I put up a post yesterday about reading a speech. My advice was not to do it, unless it was absolutely necessary. Most of the speeches that I have seen that have been read are flat, lifeless and boring.
That was until yesterday…
My book editor and blogging friend, Sarah McGaugh, gave a masterful reading performance yesterday at our Toastmasters meeting. It was simply the best read speech I’ve seen in years. Her approach was simple. She took a popular book that the audience would be familiar with and read a chapter from it.
Sounds boring already… doesn’t it…
Then she applied her secret weapon.
Sarah McGaugh is an English teacher on sabbatical, staying home to take care of her young children.
Sarah McGaugh loves words.
Sarah McGaugh picked an amazing book, The Grapes of Wrath by Steinbeck.
Sarah took Steinbeck’s words and performed magic.
She told the audience a story about a turtle crossing the road. You probably read this chapter in The Grapes of Wrath somewhere along the way in school. It is chapter three in the book. It is a chapter that you probably forgot, yet the story has amazing consequences for all of us.
It’s a story about a land turtle crossing the road and getting knocked back to where it started by a truck.
It’s a story about getting knocked down and getting back up.
It’s simply a story about not giving up
Sarah took this story, dissected it into bite sized chunks, and delivered it with precision. She massaged each word with emotion and delivered it with power. For the 30 people in the room, the story simply came to life.
Her approach was simple. She told the audience a little about the story and how it meant nothing to her the first time she read it in school. She outlined the plot, and told the audience that the story had a special meaning.
Then she did what every teacher is taught to do…
Always tell your audience what you’re going to teach them, teach them what you’re going to teach them, then tell them what you just taught them.
Sarah took these masterful words, added passion, precision, and intelligent pauses. She painted us all a picture of our lives lived out in the story of a turtle…
And over the grass at the roadside a land turtle crawled, turning aside for nothing, dragging his high-domed shell over the grass. His hard legs and yellow-nailed feet threshed slowly through the grass, not really walking, but boosting and dragging his shell along. The barley beards slid off his shell, and the clover burrs fell on him and rolled to the ground. His horny beak was partly open, and his fierce, humorous eyes,under brows like fingernails, stared straight ahead. He came over the grass leaving a beaten trail behind him, and the hill, which was the highway embankment, reared up ahead of him, For a moment he stopped, his head held high. He blinked and looked up and down.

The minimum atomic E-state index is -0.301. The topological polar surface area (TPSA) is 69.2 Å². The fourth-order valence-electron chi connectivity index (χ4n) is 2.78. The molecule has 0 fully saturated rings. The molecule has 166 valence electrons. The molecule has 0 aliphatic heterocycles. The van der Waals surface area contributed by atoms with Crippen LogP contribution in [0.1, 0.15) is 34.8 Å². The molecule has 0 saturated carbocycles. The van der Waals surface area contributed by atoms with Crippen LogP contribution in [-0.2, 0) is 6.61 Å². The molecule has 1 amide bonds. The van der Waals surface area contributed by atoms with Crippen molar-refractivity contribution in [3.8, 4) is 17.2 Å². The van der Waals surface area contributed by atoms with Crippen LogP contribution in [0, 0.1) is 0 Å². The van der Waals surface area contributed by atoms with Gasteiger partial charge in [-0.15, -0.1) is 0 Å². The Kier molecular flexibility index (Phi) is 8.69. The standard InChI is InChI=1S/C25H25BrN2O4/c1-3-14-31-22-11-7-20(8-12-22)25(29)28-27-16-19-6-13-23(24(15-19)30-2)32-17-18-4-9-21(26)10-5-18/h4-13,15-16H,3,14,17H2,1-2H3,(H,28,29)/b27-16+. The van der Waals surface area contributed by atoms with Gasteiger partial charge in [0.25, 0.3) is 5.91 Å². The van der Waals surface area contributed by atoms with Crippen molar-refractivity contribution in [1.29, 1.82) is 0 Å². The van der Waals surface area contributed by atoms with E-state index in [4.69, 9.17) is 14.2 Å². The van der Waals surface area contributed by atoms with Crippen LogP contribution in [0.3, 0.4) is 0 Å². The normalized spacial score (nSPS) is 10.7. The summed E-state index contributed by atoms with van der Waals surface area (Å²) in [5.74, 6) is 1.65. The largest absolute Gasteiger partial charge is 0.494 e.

At last he started to climb the embankment. Front clawed feet reached forward but did not touch. The hind feet kicked his shell along, and it scraped on the grass, and on the gravel. As the embankment grew steeper and steeper, the more frantic were the efforts of the land turtle. Pushing hind legs strained and slipped, boosting the shell along, and the horny head protruded as far as the neck could stretch. Little by little the shell slid up the embankment until at last a parapet cut straight across its line of march, the shoulder of the road, a concrete wall four inches high. As though they worked independently the hind legs pushed the shell against the wall. The head upraised and peered over the wall to the broad smooth plain of cement. Now the hands, braced on top of the wall, strained and lifted, and the shell came slowly up and rested its front end on the wall. For a moment the turtle rested…
I came away with a totally new appreciation of Steinbeck, whose books I had to read in high school. While his words meant little to me years ago, this story of a turtle showed me the magic of his prose. I want to pick up his books now and savoir in the words.
His story of the turtle ends in a powerful, yet subtle way, and is a reminder to us all, that in life we will get knocked down. It’s up to us to get back up.
And now a light truck approached, and as it came near, the driver saw the turtle and swerved to hit it. His front wheel struck the edge of the shell, flipped the turtle like a tiddly-wink, spun it like a coin, and rolled it off the highway. The truck went back to its course along the right side. Lying on its back, the turtle was tight in its shell for a long time. But at last its legs waved in the air, reaching for something to pull it over. Its front foot caught a piece of quartz and little by little the shell pulled over and flopped upright. The wild oat head fell out and three of the spear-head seeds stuck in the ground. And as the turtle crawled on down the embankment, its shell dragged dirt over the seeds. The turtle entered a dust road and jerked itself along, drawing a wavy shallow trench in the dust with its shell. The old humorous eyes looked ahead, and the horny beak opened a little. His yellow toe nails slipped a fraction in the dust.
Thank you Sarah for sharing a story we all need to hear, and thank you for opening a world of books that I never had an appreciation for… until now.
Question: Which Steinbeck books have you read?